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Aqueduct Press
Our Fruiting Bodies New
by Nisi Shawl


Our Fruiting Bodies collects stories of old growth and fresh decay, of stubborn rebirth and the faint but nonimaginary paths connecting life and nonlife. From the sharp, sweet confessional of their Peter Pan-inspired “Awfully Big Adventure,” through the melting ambitextualities of “Just Us”—from the early, dizzy-eyed quest at the heart of “Looking for Lilith” through the newly unfurling tendrils that pierce the grounds of “I Being Young and Foolish,” Nisi Shawl’s search for the power of fiction’s truth puts pure, precious gifts right here, right in your hands, ripe and ready for reading.

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Bilabials New
by Cesi Davidson


“Cesi Davidson has collected for us here a wondrous trip around, through, and within the heart. These short journeys into the emotions of those who love and those who do not add to our understanding of what love is and what love isn’t. When you laugh, cry, and sigh with recognition, you will be reminded that you are not only a witness to, but also a participant in the emotional life of all those around you.”
 —Celeste Rita Baker, World Fantasy Award Winner, author of Back, Belly and Side

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Queering SF
by Ritch Calvin


The essays contained in Queering SF provide an introduction to some of the shades of queer in SF writing. SF is not a monolith. Queer SF is not, either. Writers of queer SF approach it in a variety of ways, with a variety of end goals. The essays here aim to introduce readers to a wide range of writers and texts, some familiar, some unfamiliar. These essays demonstrate some of the ways in which queer SF pushes at the very generic norms of SF. The idea of SF, the characteristics of SF, the content of SF have all been shaped (a) in a particular place and time, and (b) in one's own reading experience. Many of these writers want to challenge what SF looks like and does.

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Can't Find My Way Home
by Gwynne Garfinkle


"Garfinkle catches exactly the passionate and reckless moods of the anti-Vietnam War movement among young people in those years, the deadly naiveté, delight in rebellion, and idealistic misunderstanding of where events just had to go from there…. Writing a really good ghost story is a lot harder than it looks. But Garfinkle pulls it off with élan and produces a wonderful story about lives unlived, for one reason or another, shifting perspectives, what (if anything) we owe our dead, and how we reflect each other, hold each other back, and provide the take-off for others’ sprints into maturity."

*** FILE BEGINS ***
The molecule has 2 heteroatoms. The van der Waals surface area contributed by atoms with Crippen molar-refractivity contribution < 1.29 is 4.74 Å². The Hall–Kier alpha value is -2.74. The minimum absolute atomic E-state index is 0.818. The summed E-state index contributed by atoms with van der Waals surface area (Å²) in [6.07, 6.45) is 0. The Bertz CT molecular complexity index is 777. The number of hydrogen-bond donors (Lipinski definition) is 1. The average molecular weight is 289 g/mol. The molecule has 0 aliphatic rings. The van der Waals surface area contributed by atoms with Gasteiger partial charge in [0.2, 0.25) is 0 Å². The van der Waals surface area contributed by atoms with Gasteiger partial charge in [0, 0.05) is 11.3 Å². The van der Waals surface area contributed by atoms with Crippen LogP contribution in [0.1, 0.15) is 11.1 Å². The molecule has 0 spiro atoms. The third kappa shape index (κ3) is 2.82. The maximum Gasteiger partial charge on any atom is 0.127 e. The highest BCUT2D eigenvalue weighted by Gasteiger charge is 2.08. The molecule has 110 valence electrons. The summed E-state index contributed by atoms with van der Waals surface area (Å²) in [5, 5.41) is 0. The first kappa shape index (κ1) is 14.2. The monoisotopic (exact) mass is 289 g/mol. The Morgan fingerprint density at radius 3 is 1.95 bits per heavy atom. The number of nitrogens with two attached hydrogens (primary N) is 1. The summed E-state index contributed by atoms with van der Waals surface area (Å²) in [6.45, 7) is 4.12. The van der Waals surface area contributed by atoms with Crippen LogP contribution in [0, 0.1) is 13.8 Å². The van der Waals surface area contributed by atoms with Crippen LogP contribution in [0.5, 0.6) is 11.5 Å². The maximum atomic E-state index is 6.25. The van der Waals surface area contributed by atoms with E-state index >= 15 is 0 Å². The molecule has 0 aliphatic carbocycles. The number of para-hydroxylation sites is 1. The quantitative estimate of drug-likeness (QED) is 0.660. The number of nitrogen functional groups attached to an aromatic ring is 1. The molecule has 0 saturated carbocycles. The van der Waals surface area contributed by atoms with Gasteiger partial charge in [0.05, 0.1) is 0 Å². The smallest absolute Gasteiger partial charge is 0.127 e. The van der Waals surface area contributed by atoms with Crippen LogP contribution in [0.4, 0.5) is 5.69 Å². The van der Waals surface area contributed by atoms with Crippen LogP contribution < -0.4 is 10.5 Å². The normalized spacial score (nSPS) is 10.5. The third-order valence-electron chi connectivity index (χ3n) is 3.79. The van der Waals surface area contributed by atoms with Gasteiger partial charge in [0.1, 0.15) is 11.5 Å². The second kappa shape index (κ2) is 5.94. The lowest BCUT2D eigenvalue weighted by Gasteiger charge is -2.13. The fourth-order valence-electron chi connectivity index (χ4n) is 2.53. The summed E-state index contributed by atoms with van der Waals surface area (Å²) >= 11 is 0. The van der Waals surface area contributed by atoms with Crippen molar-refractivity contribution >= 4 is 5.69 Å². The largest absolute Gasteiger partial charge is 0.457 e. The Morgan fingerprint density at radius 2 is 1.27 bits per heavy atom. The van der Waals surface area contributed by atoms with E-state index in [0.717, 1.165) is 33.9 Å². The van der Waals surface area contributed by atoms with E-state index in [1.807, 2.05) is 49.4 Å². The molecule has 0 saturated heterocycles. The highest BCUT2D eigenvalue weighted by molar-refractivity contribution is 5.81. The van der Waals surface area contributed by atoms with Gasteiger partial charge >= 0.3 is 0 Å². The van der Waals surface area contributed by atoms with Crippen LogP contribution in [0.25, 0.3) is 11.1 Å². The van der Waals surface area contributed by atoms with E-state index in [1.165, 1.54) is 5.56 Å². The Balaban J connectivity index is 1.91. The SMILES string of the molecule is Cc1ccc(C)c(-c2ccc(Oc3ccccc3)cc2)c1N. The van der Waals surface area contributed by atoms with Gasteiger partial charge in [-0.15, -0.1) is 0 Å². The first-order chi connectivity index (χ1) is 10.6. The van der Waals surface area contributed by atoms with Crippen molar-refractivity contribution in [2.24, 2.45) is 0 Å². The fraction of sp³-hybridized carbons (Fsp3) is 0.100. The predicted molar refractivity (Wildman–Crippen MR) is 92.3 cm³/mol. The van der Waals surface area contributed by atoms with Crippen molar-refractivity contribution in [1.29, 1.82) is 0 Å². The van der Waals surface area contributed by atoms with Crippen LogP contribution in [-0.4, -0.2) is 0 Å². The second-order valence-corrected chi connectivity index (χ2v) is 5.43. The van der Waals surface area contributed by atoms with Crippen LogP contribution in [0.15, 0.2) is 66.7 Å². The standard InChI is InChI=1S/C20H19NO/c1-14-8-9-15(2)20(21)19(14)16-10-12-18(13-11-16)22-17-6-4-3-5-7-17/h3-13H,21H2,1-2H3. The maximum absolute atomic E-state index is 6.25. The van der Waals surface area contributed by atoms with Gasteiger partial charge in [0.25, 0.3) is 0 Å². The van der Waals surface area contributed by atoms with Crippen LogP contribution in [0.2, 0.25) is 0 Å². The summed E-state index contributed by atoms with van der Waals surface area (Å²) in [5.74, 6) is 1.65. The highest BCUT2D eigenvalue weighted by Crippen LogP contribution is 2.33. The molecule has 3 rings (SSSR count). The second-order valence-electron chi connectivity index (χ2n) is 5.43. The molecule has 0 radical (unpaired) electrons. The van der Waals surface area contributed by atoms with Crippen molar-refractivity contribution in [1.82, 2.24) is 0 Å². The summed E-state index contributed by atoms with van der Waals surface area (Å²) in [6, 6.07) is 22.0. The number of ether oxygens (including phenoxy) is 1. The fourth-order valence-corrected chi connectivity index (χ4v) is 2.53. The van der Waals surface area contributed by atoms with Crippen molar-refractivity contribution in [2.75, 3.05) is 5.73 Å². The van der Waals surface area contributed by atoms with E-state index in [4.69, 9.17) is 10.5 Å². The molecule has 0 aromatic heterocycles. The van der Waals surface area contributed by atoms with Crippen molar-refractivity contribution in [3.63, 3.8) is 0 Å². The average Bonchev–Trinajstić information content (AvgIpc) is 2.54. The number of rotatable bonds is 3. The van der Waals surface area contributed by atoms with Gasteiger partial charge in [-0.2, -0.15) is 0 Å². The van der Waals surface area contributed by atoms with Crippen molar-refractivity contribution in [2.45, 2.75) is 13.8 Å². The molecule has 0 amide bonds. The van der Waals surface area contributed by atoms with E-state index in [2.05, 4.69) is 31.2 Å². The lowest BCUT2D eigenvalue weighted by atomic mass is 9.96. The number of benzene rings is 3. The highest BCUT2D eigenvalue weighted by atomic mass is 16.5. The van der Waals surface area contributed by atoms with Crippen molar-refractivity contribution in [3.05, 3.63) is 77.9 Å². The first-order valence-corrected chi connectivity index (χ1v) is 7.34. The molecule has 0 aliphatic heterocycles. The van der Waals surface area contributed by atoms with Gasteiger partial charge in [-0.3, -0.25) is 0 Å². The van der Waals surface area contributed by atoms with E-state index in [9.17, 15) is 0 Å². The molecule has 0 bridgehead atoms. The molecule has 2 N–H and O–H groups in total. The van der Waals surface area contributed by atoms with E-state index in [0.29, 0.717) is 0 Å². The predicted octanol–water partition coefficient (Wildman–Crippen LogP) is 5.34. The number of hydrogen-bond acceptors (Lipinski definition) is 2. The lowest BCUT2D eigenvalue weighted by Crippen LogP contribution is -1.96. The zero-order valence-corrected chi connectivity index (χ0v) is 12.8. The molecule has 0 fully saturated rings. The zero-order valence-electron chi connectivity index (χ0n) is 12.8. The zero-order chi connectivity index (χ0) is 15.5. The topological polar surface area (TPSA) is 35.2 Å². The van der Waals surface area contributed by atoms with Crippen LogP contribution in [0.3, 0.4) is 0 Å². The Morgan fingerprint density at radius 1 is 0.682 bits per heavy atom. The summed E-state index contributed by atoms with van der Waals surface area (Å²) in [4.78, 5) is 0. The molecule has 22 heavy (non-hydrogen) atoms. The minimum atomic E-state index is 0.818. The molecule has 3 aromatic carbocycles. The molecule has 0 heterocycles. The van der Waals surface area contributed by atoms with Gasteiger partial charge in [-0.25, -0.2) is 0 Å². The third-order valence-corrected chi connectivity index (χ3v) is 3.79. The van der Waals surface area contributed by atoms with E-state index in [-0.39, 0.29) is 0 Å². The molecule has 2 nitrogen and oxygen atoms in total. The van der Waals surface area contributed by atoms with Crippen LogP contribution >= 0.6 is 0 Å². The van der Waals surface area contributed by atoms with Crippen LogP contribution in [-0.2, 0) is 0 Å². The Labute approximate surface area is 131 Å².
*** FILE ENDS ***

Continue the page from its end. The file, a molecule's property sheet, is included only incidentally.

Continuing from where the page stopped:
—Suzy McKee Charnas, author of The Vampire Tapestry and The Holdfast Chronicles

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When Home, No Need to Cry New
by Erin K. Wagner


Wagner collects 10 speculative shorts loosely connected by a quietly brooding aesthetic and themes of how humanity is changed by brushes with the supernatural or extraterrestrial.... Wagner’s writing seats itself deeply in each individual narrator’s perspective and explores the tension between individual agency and the undeniable pull of the strange. Readers are sure to be enthralled.
 —Publishers Weekely

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Forkpoints New
by Sheila Finch


Nebula Award winner Finch (Reading the Bones) delivers an impressive, career-spanning collection celebrating the power a single decision holds to change the shape of the world. Some of the 12 stories focus in on those pivotal moments; the gripping “Not This Tide” leaps between the inexplicable supernatural experiences of a girl and her father in WWII England, and the year 2035, in which the now-elderly woman is a renowned world peace activist. Others place the fateful decision in the background and chart the consequences, like the wistful “The Old Man and C,” which imagines a world where Albert Einstein followed his talent for violin instead of physics. Fans of Finch’s Xenolinguist stories will enjoy encountering the author at her lyrical best in “Sequoia Dreams,” about alien visitors who have a profound ecological message to convey, and “Czerny at Midnight,” in which a marine biologist’s autistic son communicates with an octopus through music...
 —Publishers Weekly

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Cabinet of Wrath
by Tara Campbell


Deep in the recesses of childhood memory, your old playthings await. Listen: don’t you hear them crying out for you? Come take a peek inside the Cabinet of Wrath to find out what really happens when toys go missing and the stark decision they must make if they ever want to go home again. Discover what doll heads really think about being separated from their bodies. Follow a skull-and-bones novelty ring as it assembles a full body for itself, bit by grisly bit, and learn how loving your doll too much can lead to grave consequences. Open the door to these fabulist tales of toys and vengeance for a playtime you’ll never forget.

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